In the Social Sciences, the subjects currently available are as follows:

  • Anthropology
  • Archaeology
  • Business
  • Economics
  • Education
  • Geography
  • Politics and International Relations
  • Sociology

Arts and Humanities subjects

Department of Classics and Ancient History

Classics and Ancient History offers the opportunity to study, in translation, the history, philosophy, literature and culture of the ancient world, and to study Greek and Latin at several different levels, opening up the literatures of the Greek and Roman worlds in their original languages.

Department of English Studies

English Literature offers the opportunity to study specific literary genres, including poetry, drama, and the novel, and the literatures of specific periods, including Medieval, Renaissance, Romantic, Victorian, and Modern Literature, as well as studies in the theory and practice of literary criticism.

Department of History

History offers the opportunity to study medieval, early modern, and late modern history, through a range of modules in economic, social, religious, cultural, political, and diplomatic history, focusing on Britain, continental Europe, Africa, China, and the USA.

School of Modern Languages and Cultures

The principal languages are ArabicChineseFrenchGermanItalianJapaneseRussian, and Spanish, and each offers core language modules and ‘culture’ modules which cover a broad range of themes in history, politics, literature, film, the media, linguistics, translation, and interpreting.

Students who are not specialising in one or more modern languages can study a number of languages, currently including Arabic, Chinese, French, German, Italian, Japanese, Russian, and Spanish, at various levels, from beginners’ to advanced level, in the School’s Centre for Foreign Language Study (CFLS).

Department of Music

Music offers the opportunity to study musicology, including the history of music, music theory and analysis, and ethnomusicology, and, where these are studied alongside musicology, performance, composition, and other practice-based disciplines.

Department of Philosophy

Philosophy offers the opportunity to study many of the principal philosophical disciplines, including metaphysics, epistemology, ethics, and aesthetics, and also the history and philosophy of science and medicine.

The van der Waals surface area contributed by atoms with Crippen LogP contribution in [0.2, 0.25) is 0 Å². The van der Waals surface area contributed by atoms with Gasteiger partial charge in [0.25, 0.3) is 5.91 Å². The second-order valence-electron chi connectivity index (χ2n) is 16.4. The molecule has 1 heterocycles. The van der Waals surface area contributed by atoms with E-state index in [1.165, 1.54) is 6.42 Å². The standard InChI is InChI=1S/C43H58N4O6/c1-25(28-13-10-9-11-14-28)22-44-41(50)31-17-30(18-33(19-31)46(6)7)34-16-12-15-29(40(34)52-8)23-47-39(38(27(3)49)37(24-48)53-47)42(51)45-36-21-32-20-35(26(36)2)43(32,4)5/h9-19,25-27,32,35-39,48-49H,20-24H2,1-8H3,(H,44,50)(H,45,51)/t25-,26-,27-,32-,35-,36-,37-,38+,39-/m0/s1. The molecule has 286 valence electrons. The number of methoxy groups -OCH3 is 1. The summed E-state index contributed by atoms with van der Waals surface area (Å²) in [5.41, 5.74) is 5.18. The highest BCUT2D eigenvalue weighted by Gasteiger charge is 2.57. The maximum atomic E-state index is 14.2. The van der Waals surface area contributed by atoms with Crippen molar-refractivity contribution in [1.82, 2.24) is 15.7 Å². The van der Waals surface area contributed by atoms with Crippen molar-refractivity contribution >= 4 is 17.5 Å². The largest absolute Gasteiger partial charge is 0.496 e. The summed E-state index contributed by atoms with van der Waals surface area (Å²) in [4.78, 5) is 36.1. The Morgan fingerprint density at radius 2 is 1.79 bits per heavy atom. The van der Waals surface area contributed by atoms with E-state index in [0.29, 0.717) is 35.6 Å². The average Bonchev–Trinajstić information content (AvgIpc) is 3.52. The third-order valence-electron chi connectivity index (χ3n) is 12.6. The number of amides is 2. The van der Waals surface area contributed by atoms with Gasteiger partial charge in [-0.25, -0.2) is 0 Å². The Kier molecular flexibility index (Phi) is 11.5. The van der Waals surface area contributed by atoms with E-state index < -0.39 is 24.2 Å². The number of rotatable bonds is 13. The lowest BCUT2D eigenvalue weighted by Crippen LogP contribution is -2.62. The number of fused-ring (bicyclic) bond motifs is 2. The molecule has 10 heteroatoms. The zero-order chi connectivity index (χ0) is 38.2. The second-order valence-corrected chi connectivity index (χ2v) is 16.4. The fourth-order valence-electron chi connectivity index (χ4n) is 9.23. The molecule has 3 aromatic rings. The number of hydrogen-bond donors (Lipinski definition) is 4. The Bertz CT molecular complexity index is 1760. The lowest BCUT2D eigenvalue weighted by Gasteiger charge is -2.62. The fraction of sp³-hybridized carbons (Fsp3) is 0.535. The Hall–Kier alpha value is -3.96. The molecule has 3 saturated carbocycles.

Department of Theology and Religion

Theology and Religious Studies offers the opportunity to take modules in biblical studies, Christian theology, including the history of theology, contemporary theology, the philosophy of religion, and ethics, and religious studies, including the sociology and anthropology of religion.

History of Art

The School of Education provides a series of modules in the History of Art, with a particular focus on European art in the nineteenth and twentieth centuries.

Social Sciences subjects

Department of Anthropology

Anthropology offers pathways in cultural anthropology and physical anthropology, and a range of modules concerned with material culture, the physical and social evolution of humans, and topics such as medical anthropology and development anthropology.

Department of Archaeology

Archaeology provides the opportunity to focus on particular periods and places, through prehistoric archaeology, Roman archaeology, medieval and post-medieval archaeology, and the archaeology of Britain, Europe, Egypt, India, and the Near East, and also to study the employment of scientific methods in archaeology.

Business School

Business offers a series of modules focusing on entrepreneurship, management, and governance, and some students choose to study additional modules, in business, management, and marketing, delivered at Queen’s Campus, in the second and final years of their degrees.

Economics offers the opportunity to study microeconomics and macroeconomics, and topics such as the history of economic thought, environmental economics, development economics, monetary economics, and the economics of social policy.